(Reuters) - A Connecticut cardiologist has been indicted on charges that he traded securities based on inside information about confidential developments in a clinical drug trial, federal prosecutors announced on Thursday.
Edward Kosinski, 68, was charged in an indictment filed in federal court in Hartford, Connecticut, with two counts of securities fraud in connection with trades he placed ahead of news involving Regado Biosciences Inc in 2014.
The U.S. Securities and Exchange Commission filed a related civil lawsuit against Kosinski regarding trades he placed related to Regado, which later merged with Tobira Therapeutics Inc.
Kosinski, a cardiologist at St. Vincent’s Medical Center in Bridgeport, Connecticut, and president of Connecticut Clinical Research LLC, pleaded not guilty at a court hearing on Thursday and was released on a $500,000 bond, prosecutors said.
“These are allegations related solely to Dr. Kosinski’s private investments,” Ross Garber, his lawyer, said in a statement. “They are unrelated to his medical practice or his patients. Dr. Kosinski is contesting the allegations.”
Prosecutors said Kosinski was a principal investigator at a clinical site involved in a trial for a drug Regado was pursuing called REG-1 to regulate clotting in patients undergoing coronary angioplasty.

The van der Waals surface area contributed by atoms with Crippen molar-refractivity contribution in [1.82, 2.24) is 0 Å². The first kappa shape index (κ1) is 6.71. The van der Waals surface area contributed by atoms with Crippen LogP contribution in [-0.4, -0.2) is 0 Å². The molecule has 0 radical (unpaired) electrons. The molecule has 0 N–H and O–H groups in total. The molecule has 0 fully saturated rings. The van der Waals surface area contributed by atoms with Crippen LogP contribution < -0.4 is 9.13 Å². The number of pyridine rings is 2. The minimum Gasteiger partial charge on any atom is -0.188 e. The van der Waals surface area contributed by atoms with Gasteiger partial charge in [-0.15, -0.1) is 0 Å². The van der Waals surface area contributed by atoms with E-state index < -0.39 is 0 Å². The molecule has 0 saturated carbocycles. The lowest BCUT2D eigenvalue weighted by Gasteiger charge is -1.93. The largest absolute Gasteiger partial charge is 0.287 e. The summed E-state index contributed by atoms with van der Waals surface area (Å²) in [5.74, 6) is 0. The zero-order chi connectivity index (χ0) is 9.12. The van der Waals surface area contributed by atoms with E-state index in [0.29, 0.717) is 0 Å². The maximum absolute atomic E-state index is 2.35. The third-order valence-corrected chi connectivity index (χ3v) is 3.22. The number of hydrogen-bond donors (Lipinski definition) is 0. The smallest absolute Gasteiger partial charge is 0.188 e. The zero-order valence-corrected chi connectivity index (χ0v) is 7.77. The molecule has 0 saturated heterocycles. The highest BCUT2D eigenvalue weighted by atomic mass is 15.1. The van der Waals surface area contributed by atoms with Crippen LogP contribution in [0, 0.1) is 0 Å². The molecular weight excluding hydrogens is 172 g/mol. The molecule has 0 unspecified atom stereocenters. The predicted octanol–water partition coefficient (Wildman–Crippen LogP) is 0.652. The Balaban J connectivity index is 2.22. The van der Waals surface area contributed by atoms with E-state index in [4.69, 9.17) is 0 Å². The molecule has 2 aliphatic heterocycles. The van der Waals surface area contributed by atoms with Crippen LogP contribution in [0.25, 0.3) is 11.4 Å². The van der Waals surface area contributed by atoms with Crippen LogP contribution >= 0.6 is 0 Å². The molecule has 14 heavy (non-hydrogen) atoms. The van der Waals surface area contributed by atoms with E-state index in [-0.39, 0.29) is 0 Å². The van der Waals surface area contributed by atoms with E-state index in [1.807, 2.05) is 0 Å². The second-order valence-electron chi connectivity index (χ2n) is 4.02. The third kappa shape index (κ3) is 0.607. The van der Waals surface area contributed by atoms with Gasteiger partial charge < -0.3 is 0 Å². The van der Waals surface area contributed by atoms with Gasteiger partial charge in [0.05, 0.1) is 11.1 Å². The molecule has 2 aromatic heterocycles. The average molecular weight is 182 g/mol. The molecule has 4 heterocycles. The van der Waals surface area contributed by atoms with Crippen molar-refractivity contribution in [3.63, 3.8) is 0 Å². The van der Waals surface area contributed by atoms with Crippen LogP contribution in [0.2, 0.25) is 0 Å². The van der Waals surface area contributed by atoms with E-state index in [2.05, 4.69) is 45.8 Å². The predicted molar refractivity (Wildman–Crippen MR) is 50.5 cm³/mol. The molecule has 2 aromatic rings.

The indictment said that on June 29, 2014, Kosinski and other principal investigators were notified that patient enrollment in the trial was being suspended due to several allergic reactions.
Prosecutors said the next day, Kosinski sold 40,000 shares of Regado stock that he already owned. His trades occurred two days before Regado publicly announced the development and allowed Kosinski to avoid a $160,000 loss, prosecutors said.
When Kosinski about a month later received an email stating that a death had occurred and that the trial was on hold, prosecutors said he placed trades betting the price of the stock would drop, enabling him to earn more than $3,000.
The case is U.S. v. Kosinski, U.S. District Court, District of Connecticut, No. 16-cr-148.
Reporting by Nate Raymond in New York; additional reporting by Eric Walsh; Editing by David Alexander and David Gregorio